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Man, nature threaten Asia’s cultural landmarks, experts

August 15, 2005

By Chawadee Nualkhair

BANGKOK (Reuters) – From India’s Taj Mahal to Cambodia’s
Angkor Wat, Asia’s cultural landmarks are threatened by man and
nature and more must be done to protect them, experts said on
Monday.

Earthquakes, floods, civil strife and looting loom large as
potential threats, while the more mundane ravages wreaked by
tourists could turn ancient attractions into victims of their
own popularity.

“The greatest threat is actually people like ourselves who
do not have much appreciation for cultural heritage and often
go overboard to try to get income from tourism,” Suvit Yodmani,
executive director of the Asian Disaster Preparedness Center,
told Reuters.

Museum curators, architects and academics from eight Asian
nations are meeting in Bangkok for the next two weeks to learn
new ways to protect their cultural heritage back home.

They will study how to draw up complicated contingency
plans and learn more simple solutions like using catgut to
secure museum displays in quake-prone areas such as Turkey.

The impact of increasing tourism, the motor for many
developing economies including Cambodia, which lures thousands
of tourists a year to its Angkor Wat temples, would also be
debated.

“Asia is the highest natural and man-made disaster zone on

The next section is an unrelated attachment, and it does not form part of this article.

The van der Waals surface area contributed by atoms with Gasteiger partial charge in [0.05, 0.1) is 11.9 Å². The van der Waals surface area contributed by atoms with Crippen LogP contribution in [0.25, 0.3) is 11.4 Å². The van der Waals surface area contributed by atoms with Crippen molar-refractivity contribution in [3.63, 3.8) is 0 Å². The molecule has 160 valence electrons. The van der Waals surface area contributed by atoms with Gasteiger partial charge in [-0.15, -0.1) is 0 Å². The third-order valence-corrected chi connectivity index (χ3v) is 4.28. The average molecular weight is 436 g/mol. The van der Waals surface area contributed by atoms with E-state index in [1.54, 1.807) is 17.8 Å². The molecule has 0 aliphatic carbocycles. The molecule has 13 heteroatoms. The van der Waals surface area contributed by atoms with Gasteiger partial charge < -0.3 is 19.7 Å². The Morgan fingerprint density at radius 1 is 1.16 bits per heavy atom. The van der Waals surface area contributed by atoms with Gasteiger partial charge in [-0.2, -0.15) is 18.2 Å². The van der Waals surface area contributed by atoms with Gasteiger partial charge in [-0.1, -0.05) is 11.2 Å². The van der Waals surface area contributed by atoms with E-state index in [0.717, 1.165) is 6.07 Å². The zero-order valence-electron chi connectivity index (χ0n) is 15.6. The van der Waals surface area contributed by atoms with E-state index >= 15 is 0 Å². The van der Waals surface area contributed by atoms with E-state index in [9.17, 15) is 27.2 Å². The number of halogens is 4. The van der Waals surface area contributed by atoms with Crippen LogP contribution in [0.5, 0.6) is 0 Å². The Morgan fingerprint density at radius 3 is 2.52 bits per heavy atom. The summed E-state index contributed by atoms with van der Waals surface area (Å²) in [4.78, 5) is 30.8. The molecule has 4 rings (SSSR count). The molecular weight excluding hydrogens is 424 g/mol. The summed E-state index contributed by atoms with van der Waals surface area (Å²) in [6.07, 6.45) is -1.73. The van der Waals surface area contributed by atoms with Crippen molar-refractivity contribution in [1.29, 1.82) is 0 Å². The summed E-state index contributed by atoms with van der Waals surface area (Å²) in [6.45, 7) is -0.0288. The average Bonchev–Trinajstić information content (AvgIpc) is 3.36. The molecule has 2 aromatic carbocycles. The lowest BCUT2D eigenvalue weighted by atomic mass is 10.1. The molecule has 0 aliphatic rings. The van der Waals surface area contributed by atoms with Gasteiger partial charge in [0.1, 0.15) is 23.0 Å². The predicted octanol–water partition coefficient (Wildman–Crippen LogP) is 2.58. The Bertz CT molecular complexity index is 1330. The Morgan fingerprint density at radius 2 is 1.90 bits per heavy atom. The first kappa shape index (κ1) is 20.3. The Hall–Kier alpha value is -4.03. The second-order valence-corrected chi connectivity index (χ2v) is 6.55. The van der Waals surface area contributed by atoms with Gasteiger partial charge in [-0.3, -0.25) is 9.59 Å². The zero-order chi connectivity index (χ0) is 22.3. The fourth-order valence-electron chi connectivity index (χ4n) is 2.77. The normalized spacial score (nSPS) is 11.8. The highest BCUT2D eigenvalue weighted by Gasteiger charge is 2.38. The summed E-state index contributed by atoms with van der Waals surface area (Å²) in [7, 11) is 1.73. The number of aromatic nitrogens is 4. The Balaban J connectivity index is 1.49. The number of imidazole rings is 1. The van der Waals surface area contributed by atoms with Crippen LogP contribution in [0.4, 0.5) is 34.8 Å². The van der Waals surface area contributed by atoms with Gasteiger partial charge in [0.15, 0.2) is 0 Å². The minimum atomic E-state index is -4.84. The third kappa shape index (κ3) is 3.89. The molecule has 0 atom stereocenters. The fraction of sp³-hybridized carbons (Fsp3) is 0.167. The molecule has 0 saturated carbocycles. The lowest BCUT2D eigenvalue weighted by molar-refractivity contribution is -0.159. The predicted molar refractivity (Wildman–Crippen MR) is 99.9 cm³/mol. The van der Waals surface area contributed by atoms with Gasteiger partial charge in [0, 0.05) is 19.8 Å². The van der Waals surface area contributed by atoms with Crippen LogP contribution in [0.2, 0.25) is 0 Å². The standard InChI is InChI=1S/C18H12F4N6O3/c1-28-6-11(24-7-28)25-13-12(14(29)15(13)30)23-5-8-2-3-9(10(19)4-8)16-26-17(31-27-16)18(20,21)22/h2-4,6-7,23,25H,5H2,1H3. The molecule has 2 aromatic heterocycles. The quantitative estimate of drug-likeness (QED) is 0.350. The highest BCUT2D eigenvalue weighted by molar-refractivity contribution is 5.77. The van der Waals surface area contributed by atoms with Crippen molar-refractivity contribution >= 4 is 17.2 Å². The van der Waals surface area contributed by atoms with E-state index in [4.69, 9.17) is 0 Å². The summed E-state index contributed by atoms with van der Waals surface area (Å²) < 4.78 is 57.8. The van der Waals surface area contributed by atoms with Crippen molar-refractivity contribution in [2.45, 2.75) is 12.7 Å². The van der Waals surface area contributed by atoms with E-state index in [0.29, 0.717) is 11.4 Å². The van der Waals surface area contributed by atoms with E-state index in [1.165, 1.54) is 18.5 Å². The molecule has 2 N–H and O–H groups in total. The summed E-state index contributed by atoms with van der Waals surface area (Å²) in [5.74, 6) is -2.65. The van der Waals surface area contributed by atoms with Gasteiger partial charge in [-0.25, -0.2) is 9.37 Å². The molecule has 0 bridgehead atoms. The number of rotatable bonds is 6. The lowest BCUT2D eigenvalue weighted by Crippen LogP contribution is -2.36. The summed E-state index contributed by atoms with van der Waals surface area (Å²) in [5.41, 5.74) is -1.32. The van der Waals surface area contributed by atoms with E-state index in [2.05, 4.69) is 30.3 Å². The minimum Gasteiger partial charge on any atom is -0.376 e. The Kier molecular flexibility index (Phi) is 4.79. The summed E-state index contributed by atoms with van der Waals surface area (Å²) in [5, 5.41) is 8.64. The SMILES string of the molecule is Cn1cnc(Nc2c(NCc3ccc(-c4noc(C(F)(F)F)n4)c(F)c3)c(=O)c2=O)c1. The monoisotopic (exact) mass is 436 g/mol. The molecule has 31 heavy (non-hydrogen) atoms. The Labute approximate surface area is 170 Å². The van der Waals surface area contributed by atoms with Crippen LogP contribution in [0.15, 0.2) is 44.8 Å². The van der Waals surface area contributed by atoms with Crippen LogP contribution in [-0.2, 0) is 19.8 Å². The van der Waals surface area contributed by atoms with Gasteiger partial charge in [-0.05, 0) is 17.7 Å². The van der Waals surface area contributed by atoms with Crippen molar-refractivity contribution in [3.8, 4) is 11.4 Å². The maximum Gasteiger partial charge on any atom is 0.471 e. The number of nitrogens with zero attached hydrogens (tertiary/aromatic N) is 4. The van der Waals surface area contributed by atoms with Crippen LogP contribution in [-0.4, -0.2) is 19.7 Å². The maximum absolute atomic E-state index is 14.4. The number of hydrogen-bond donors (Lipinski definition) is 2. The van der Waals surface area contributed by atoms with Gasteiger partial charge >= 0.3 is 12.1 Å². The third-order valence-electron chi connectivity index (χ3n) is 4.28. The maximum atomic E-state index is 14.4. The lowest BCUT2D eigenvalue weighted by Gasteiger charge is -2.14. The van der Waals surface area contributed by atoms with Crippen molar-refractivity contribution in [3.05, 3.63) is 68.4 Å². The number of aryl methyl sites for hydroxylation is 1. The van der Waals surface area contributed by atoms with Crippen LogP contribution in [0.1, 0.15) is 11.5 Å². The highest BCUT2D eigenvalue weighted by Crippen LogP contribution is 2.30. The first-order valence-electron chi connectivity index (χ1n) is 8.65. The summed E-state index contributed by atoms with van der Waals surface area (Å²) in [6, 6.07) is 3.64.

earth,” said Earl Kessler, the Center’s deputy executive
director.

Delegates from Japan to Sri Lanka will draw up their own
disaster management plans upon returning to their home
countries. In eight months, the group will gather again to
review their efforts.

“This is a management issue. It’s not a pro-forma recipe
for security,” said Kessler.

Organized by the Getty Conservation Institute, the
International Center for the Study of the Preservation and
Restoration of Cultural Property (ICCROM) and the International
Council of Museums (ICOM), the training course comes at a time
of increasing focus on security for cultural artifacts.

Rioters looted the Iraq National Museum in Baghdad in April
2003, stealing an estimated 10,000 items from museum displays,
according to ICOM secretary general John Zvereff.

Roughly 5-6,000 of those items have been recovered, helped
by the sharing of information and documentation of stolen
items.

While disaster plans naturally concentrate on saving lives
and repairing damaged property, the preservation of culturally
important sites and artifacts also plays a role in
rehabilitating communities hit hard by disaster.

“Obviously there are very important priorities following a
disaster to do with the saving of human lives,” said ICCROM
director-general Nicholas Stanley-Price.

“Culture plays an important role in that recovery process.”




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